Thanks, Obama, for This Wacky Campaign Season


Thanks, Obama.

Really. Thanks … for Trump, for Bernie, for an election outside any political norm.

Seriously. This is not some Obama-hating screed.

When the Tea Party first raised its cacophonic head, I asked the genius behind Obama’s online election operation whether the Tea Party was just the natural evolution of the idea the Obama campaign had really pioneered: leveraging the internet to give voice to the formerly politically voiceless.

Although intended as a compliment, Macon Phillips jumped down my throat: “No.”

Yet here we are.

What Obama did was get around the mainstream media. His operation did not so much make videos as encourage everyone else to make them about him, endowing him with whatever they wanted in their anti-Bush candidate. He let other people make race the non-issue.

Meet Mr. Trump, who audaciously says he could shoot someone on Fifth Avenue and he wouldn’t lose any votes. And he is sadly probably right, because his vehemently loyal followers do not care about the myriad of problems with their candidate, viz.:

• He’s filthy rich but he has been really bad for the businesses he’s run (most people only get to have one bankruptcy, he has driven companies into four);

• He says he is not racist but makes the most racist comments;

• He has little concern about facts;

• His behavior has been so outlandish that even America’s special friend, Britain, held a parliamentary session debating banning him from the U.K. (Cooler heads prevailed.)

ATM makes no bones in our belief that Trump has debased American politics. But he is riding the wave that Obama first climbed on, forgoing the traditional media to find a powerful direct line to his base. But unlike Obama’s promise of Hope, Trump went the other way — tapping into the sense of being passed over that is enraging white American males, the ones left behind by the new economy.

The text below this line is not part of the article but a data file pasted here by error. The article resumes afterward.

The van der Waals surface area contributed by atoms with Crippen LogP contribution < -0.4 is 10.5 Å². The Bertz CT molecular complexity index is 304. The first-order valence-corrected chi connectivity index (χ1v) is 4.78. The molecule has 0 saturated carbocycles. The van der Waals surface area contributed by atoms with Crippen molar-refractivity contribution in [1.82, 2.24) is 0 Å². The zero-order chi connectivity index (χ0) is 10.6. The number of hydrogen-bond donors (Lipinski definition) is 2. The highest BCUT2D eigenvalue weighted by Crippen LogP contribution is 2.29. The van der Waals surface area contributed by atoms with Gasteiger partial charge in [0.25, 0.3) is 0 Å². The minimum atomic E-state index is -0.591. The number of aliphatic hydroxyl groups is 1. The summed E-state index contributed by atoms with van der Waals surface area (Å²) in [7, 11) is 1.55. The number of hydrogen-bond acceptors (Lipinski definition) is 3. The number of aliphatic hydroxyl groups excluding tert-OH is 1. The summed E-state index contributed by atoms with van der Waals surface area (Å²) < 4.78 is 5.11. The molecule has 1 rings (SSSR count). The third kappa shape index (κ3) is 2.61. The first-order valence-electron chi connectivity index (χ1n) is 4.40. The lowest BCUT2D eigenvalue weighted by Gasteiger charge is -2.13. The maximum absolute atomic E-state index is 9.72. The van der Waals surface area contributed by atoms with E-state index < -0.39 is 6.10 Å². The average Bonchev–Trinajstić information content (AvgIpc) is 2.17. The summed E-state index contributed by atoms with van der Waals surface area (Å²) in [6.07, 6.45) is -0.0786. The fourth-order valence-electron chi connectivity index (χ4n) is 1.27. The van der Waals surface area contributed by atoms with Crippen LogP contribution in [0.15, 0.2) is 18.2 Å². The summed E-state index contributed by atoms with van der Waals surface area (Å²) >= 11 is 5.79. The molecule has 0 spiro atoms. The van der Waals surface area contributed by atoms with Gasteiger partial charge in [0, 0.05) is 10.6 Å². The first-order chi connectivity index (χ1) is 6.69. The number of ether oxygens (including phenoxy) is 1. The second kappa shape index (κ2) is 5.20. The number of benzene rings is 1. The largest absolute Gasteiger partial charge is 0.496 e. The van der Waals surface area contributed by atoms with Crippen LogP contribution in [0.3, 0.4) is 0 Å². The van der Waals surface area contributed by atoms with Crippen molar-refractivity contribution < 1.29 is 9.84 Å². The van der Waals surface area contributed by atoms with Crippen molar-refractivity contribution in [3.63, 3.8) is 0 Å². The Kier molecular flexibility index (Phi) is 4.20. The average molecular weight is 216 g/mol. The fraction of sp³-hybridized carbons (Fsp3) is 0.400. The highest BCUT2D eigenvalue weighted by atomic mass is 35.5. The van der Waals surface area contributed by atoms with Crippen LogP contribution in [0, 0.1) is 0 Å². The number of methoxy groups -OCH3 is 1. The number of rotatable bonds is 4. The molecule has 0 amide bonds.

And he offered them someone on whom they could hang all their anger. He sidestepped the media — actually spat on its shoes — sensing that, like Obama, his audience would provide their own echo chamber.

And the television pundits (because electoral reporting has been replaced by live coverage of stump speeches and debates even as great political reporters pull their hair out) have no idea how to deal with him. Lost in their disbelief that this is for real, they end up promoting him with their ceaseless verbiage.

When I asked a network political chief why his network covered Trump while ignoring other candidates, he replied that it was because Trump was the poll leader. When I pointed out that he might be the poll leader because they kept promoting him and ignoring other candidates, there was a polite agreement to disagree.

But it is not just Trump. Whatever your feelings (or unabashed loathing) for Hillary, think about the fact that Bernie Sanders is also riding Obama’s legacy.

In place of Obama’s Hope, Bernie is offering not youth but the promise of youth. To quote Churchill: “If you’re not a liberal at 20 you have no heart and if you are not a conservative at 40 you have no brains.” I asked a class of young African American female students what they thought of Hillary, and they all looked down. “Bored” was the reply of one. The response to Bernie was “energetic.” If Hillary isn’t inspiring these young women, many of whom represent the very promise for the next generation that the young Hillary embodied, something seems very amiss.

The truism about Hillary being a lousy campaigner aside, she appears to have swift-boated herself (referring to the way John Kerry was negatively and unfairly portrayed by supporters of Bush II’s reelection campaign). Social media has worked against her at a time when the traditional media seems stuck on the Clinton follies. The liberal Baby Boomers proclaim she is getting a raw deal, and she might be. But she has evidently failed to learn the Obama rules of getting elected.

And as Hillary struggles, Obama’s shadow looms again. His defeating the presumptive winner eight years ago has set the stage for the inevitable headlines: “Hillary ’08 Again!” Prophecies can be self-fulfilling.

Whether Trump rides his angry supporters to the nomination and whether Hillary can survive her travails, we are already witnessing an aspect of Obama’s legacy: the undoing of American electoral journalism.

Thanks, Obama.

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